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Commonwealth v. Cousar

Supreme Court of Pennsylvania

February 22, 2017

COMMONWEALTH OF PENNSYLVANIA, Appellee
v.
BERNARD COUSAR, Appellant

          SUBMITTED: March 15, 2016

          Appeal from the Order dated November 26, 2014 in the Court of Common Pleas, Criminal Division, Philadelphia County at Nos. CP-51-CR-0508652-1999, CP-51-CR-0607431-1999 and CP-51-CR-1008141-1999.

          SAYLOR, C.J., BAER, TODD, DONOHUE, DOUGHERTY, WECHT, MUNDY, JJ.

          OPINION

          DOUGHERTY JUSTICE.

         Bernard Cousar appeals from the order of the Philadelphia Court of Common Pleas denying, without a hearing, the guilt phase claims contained in his petition for relief from his death sentence under the Post Conviction Relief Act ("PCRA"), 42 Pa.C.S. §§9541-9546. For the reasons set forth below, we remand to the PCRA court for an evidentiary hearing limited to two issues - whether counsel rendered ineffective assistance for failing to: 1) show the ballistics evidence purportedly tying appellant to a series of crimes and murders was inconsistent; and 2) impeach an eyewitness's in-court identification of appellant with the witness's inability to identify appellant at his preliminary hearing.

         I. Background

         We summarized the underlying facts in our opinion on direct appeal affirming appellant's sentence of death. Commonwealth v. Cousar, 928 A.2d 1025 (Pa. 2007). We explained appellant was charged with: 1) shooting and killing Luis Santos during a robbery on April 5, 1999; 2) shooting and killing William Townes during an argument on April 26, 1999; and 3) committing an armed home-invasion burglary and robbery with three conspirators on May 6, 1999. The charges were consolidated for a jury trial; the jury found appellant guilty of two counts of murder and related offenses and sentenced him to death.

         With respect to the Santos killing, we noted appellant was identified at trial by four witnesses, one of whom followed appellant after the shooting and saw him enter a rowhome on the 3900 block of Pierce Street. As to the killing of Townes, we noted a woman who sold drugs for Townes (Natisha Evans) testified at trial, over defense objection, that she was robbed at gunpoint of Townes's cash and drugs the night before the murder and identified appellant and one of his conspirators in the home invasion as the men who robbed her. Another witness (Debra Redden) testified she saw appellant shoot and kill Townes during a confrontation that occurred the following night. We dismissed appellant's claim the verdict was against the weight of the evidence based on his challenges to the credibility of the eyewitnesses' testimony. We noted the eyewitnesses were vigorously challenged during cross-examination. We additionally held the court did not err in precluding appellant's proffered evidence showing a number of potential eyewitnesses, who did not testify at trial, failed to identify appellant in a lineup.

         Regarding the home invasion, the developed facts indicated appellant was captured by police after fleeing the front door of the subject property, and two conspirators who fled through a rear window were apprehended next-door to the property.[1] Also, two handguns were seized in the alley behind the property. Frank Schoenberger, the victim of the invasion/robbery, discovered a handgun the intruders left behind in his basement. We noted the gun left behind was identified by "police firearms experts" as "the weapon used to kill Santos and Townes." Cousar, 928 A.2d at 1029. On that basis, this Court determined the court did not err in consolidating trial of the separate murders and the home invasion. We held the "crucial piece of evidence linking the two homicides was the use of the same gun[, ]" found at the scene of the home invasion, and the probative value of that evidence outweighed its potential for unfair prejudice. Id. at 1038. Justice Baldwin wrote a dissenting opinion, joined by Justice Baer, expressing the view that, while it "would not have been error to consolidate the Schoenberger burglary case with one of the murder cases … the two unrelated homicides should have been tried separately." Id. at 1045 (Baldwin, J., dissenting). In Justice Baldwin's view, "aside from the use of the same gun there was no [permissible] evidence in the Santos [murder] case that would have been relevant in the Townes murder case[.]" Id. at 1046.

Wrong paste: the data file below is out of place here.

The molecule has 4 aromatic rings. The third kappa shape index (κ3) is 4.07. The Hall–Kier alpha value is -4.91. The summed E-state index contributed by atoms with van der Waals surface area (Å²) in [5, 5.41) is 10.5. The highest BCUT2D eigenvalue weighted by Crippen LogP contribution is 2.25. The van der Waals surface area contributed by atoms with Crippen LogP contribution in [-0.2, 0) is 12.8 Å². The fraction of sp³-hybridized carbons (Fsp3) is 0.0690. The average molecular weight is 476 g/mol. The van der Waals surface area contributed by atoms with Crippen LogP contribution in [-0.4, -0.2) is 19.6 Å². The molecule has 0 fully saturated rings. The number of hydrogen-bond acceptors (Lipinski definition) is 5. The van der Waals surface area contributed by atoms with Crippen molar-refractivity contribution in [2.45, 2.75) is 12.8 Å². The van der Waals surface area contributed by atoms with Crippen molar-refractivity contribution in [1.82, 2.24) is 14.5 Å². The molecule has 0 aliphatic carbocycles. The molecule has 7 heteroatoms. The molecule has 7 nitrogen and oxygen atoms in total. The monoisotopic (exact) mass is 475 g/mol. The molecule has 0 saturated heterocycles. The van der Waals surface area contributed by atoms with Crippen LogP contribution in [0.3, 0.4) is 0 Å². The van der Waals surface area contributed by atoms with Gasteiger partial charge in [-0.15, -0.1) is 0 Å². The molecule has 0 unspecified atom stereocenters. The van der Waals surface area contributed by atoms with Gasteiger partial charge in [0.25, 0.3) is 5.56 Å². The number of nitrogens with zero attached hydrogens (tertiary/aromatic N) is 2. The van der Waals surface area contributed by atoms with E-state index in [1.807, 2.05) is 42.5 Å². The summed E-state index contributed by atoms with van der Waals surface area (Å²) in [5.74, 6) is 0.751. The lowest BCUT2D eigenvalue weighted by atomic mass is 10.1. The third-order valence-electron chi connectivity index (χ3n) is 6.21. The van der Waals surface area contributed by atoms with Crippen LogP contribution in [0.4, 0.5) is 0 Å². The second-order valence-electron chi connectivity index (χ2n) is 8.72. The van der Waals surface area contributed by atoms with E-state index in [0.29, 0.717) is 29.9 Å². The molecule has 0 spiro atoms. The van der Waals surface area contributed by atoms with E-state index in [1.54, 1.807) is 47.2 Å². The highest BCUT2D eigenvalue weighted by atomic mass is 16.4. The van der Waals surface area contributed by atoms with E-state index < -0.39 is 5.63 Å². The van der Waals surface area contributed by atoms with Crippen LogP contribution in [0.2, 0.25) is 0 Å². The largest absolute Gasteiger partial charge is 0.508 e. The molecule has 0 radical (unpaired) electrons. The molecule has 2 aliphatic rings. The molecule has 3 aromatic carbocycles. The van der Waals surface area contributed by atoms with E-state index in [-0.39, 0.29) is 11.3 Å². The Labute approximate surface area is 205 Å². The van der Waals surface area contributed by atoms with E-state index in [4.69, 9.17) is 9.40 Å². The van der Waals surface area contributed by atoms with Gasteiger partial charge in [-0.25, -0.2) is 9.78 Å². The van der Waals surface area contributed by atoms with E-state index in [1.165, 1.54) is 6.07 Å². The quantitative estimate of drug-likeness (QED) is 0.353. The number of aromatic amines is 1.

Appellant filed a timely petition for relief under the PCRA. An amended petition was filed by Billy Nolas, Esquire, of the Federal Community Defender Office, raising numerous claims of error and ineffectiveness of counsel.[2] The parties agreed appellant was entitled to a new penalty hearing; the court, per the Honorable M. Teresa Sarmina, dismissed the remaining (guilt phase) claims without a hearing, and this appeal ensued. Appellant raises nine claims of error which sound primarily in ineffectiveness of trial counsel. He raises one stand-alone claim of appellate counsel's ineffectiveness for alleged conflict of interest.

         The facts pertinent to the instant appeal are that three bullet fragments were taken from the body of Townes, one bullet was removed from the body of Santos, and three handguns were discovered at the scene of the home invasion. Three officers from the police Firearms Identification Unit (FIU), Officers Little, Joyce, and Finor examined the bullets and handguns at various times. All three officers entered their findings into FIU reports, which were generated as computerized print-outs.[3]

         The guns found in the alley behind Schoenberger's house were one black Bryco semi-automatic .380 caliber pistol, identified as P-1 on the FIU print-outs, and a silver Taurus Brasil .357 magnum revolver, identified as R-1 on the FIU print-outs. At trial, Schoenberger testified R-1 was his gun, taken from his home by the intruders.[4] The gun found in Schoenberger's basement was a black Astra .357 magnum revolver, identified as R-2 on the print-outs.